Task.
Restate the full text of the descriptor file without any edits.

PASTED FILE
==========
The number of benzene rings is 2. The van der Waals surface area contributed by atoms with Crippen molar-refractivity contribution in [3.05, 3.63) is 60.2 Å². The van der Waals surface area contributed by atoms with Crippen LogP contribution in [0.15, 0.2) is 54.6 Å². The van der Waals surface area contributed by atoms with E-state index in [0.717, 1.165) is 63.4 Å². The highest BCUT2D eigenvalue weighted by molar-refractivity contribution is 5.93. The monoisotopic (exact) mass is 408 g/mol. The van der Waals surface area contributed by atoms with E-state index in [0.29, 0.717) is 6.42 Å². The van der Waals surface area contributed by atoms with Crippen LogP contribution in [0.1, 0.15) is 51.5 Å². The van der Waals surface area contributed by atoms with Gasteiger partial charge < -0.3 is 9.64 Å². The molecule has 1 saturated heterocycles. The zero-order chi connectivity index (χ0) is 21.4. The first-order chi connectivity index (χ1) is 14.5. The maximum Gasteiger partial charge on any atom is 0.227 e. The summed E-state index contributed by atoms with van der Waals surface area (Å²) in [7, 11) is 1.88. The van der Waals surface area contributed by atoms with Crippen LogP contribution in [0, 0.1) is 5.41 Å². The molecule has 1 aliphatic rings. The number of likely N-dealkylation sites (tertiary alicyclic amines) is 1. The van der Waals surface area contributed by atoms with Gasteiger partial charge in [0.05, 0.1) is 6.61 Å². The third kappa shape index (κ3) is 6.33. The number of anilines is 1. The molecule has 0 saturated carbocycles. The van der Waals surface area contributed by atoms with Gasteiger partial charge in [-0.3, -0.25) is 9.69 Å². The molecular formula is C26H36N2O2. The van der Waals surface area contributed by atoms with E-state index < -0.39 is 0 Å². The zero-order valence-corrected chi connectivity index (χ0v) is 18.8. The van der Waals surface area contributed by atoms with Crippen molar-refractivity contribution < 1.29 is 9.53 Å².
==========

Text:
The number of benzene rings is 2. The van der Waals surface area contributed by atoms with Crippen molar-refractivity contribution in [3.05, 3.63) is 60.2 Å². The van der Waals surface area contributed by atoms with Crippen LogP contribution in [0.15, 0.2) is 54.6 Å². The van der Waals surface area contributed by atoms with E-state index in [0.717, 1.165) is 63.4 Å². The highest BCUT2D eigenvalue weighted by molar-refractivity contribution is 5.93. The monoisotopic (exact) mass is 408 g/mol. The van der Waals surface area contributed by atoms with E-state index in [0.29, 0.717) is 6.42 Å². The van der Waals surface area contributed by atoms with Crippen LogP contribution in [0.1, 0.15) is 51.5 Å². The van der Waals surface area contributed by atoms with Gasteiger partial charge < -0.3 is 9.64 Å². The molecule has 1 saturated heterocycles. The zero-order chi connectivity index (χ0) is 21.4. The first-order chi connectivity index (χ1) is 14.5. The maximum Gasteiger partial charge on any atom is 0.227 e. The summed E-state index contributed by atoms with van der Waals surface area (Å²) in [7, 11) is 1.88. The van der Waals surface area contributed by atoms with Crippen LogP contribution in [0, 0.1) is 5.41 Å². The molecule has 1 aliphatic rings. The number of likely N-dealkylation sites (tertiary alicyclic amines) is 1. The van der Waals surface area contributed by atoms with Gasteiger partial charge in [0.05, 0.1) is 6.61 Å². The third kappa shape index (κ3) is 6.33. The number of anilines is 1. The molecule has 0 saturated carbocycles. The van der Waals surface area contributed by atoms with Gasteiger partial charge in [-0.3, -0.25) is 9.69 Å². The molecular formula is C26H36N2O2. The van der Waals surface area contributed by atoms with E-state index < -0.39 is 0 Å². The zero-order valence-corrected chi connectivity index (χ0v) is 18.8. The van der Waals surface area contributed by atoms with Crippen molar-refractivity contribution < 1.29 is 9.53 Å².